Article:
- Both businesses are growing at the same, strong rate, with all revenue growth coming from depth products.
- Domain has a much more diversified revenue stream, at the expense of profitability.
- Domain is generating 1/4 the listing revenue of REA Group, and is not having a competitive impact.
- Adjacency revenues are small, and in Domain's case, quite expensive.
Australia is home to two leading real estate portals, REA Group and Domain Group. Last month, both businesses released their half-year results.
REA is the clear market leader and one of the biggest and most profitable portals in the world (read more in my Global Real Estate Portal Report). Domain was recently spun-out from Fairfax Media and listed on the Australian stock exchange, and is now able to invest and focus on its core mission.
Growth from depth products
Both REA Group and Domain are growing strong. Their latest financial results show impressive revenue growth in their core residential listing business lines (and for REA, I'm only looking at its Australian business).
Proportionally, both businesses are growing at nearly the same rate (around 19%). This is especially impressive for REA, which is already operating on a large revenue base.
For both businesses, nearly all of this impressive revenue growth is coming from depth products. These are the incremental fees paid by vendors and agents to promote a property listing on the site. $50 million is a big number!
Over time, these depth products are accounting for an increasing percentage of overall revenue (the remainder being subscription fees).
REA is generating about 4x the revenues as Domain in the core residential real estate listing business. I've included Rightmove and Zoopla from the U.K. as an additional data point.
This number isn't changing over time. Both businesses are keeping pace with each other, almost down the the decimal point. In other words, Domain as a strong #2 in the market is not having an adverse impact on REA's ability to grow.
Revenue diversification and profitability
REA Group generates the vast majority of its total revenue from listing fees (depth and subscription), around 84%. Domain, on the other hand, generates only 47% of total revenues from listing fees.
This trend is identical to the U.K. market, where Rightmove, the #1 portal, generates 76% of its revenue from listing fees, compared to 25% for Zoopla, the #2 portal. The #2 players have diversified their revenues in an effort to grow through other avenues.
The market leaders have high profit margins (EBITDA) from the profitable listing business, while the #2 players have lower profit margins from their diversified revenue streams (which tend to be lower margin).
REA's profit margin continues to improve, while Domain's is going down as the business invests in new growth areas. The market leaders are able to continue monetizing their audience without needing to diversify.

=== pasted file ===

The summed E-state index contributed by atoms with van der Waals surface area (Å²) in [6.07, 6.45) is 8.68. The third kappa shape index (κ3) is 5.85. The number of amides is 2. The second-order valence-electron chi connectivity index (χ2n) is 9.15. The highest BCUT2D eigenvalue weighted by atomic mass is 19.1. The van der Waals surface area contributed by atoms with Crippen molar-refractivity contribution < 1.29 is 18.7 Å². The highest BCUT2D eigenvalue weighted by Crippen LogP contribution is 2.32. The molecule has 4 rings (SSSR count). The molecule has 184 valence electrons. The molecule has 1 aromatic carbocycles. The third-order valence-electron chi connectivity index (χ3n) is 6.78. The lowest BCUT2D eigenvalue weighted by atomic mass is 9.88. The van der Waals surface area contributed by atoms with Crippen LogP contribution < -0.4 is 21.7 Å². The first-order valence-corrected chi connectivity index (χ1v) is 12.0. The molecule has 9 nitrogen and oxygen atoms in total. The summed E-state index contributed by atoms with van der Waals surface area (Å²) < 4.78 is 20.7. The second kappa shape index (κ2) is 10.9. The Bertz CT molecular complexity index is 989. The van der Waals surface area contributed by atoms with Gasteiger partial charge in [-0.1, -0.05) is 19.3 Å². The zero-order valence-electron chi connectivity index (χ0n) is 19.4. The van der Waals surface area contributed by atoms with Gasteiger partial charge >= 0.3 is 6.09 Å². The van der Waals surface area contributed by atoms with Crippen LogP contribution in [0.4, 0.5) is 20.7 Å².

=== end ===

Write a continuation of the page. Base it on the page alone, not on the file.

In Australia, both REA Group and Domain have launched adjacent businesses in financial and transaction services. For REA, this represents a small, but profitable, percentage of total revenue.
Domain, on the other hand, is investing heavily in its transaction services business (which includes utility switching, loan, and insurance products -- and the last two are just getting off the ground). It's generating revenue, but is not yet profitable. In other words, it's spending $12.8 million to generate $11.1 million in revenue -- expensive!
While many in the industry talk up the opportunity in adjacency revenues, the evidence suggests a much smaller (and less profitable) opportunity -- and one that is quite expensive to get off the ground.
Strategic implications for Domain
Domain is clearly operating from Zoopla's playbook: to grow, it must diversify. However, their strategies differ. In the U.K., Zoopla fully owns all of its adjacent businessess. However, Domain prefers joint ventures, owning 50% of its comparison business, 60% of its loan business, and 70% of its insurance business.
Domain is effectively starting its loan and insurance businesses from scratch, while Zoopla acquired existing businesses. Starting from scratch is expensive and will take years of investment.
The scope of the adjacency plays also varies. Zoopla generates and monetizes leads through a comparison portal, while Domain is playing a greater role in the transaction. This is a more expensive, more uncertain, but potentially more lucrative opportunity. The key word is potentially.
Domain's foray in adjacencies should not be viewed as a sure thing. While the intent mirrors Zoopla's strategy in the U.K., the execution is materially different, with the result being far from certain.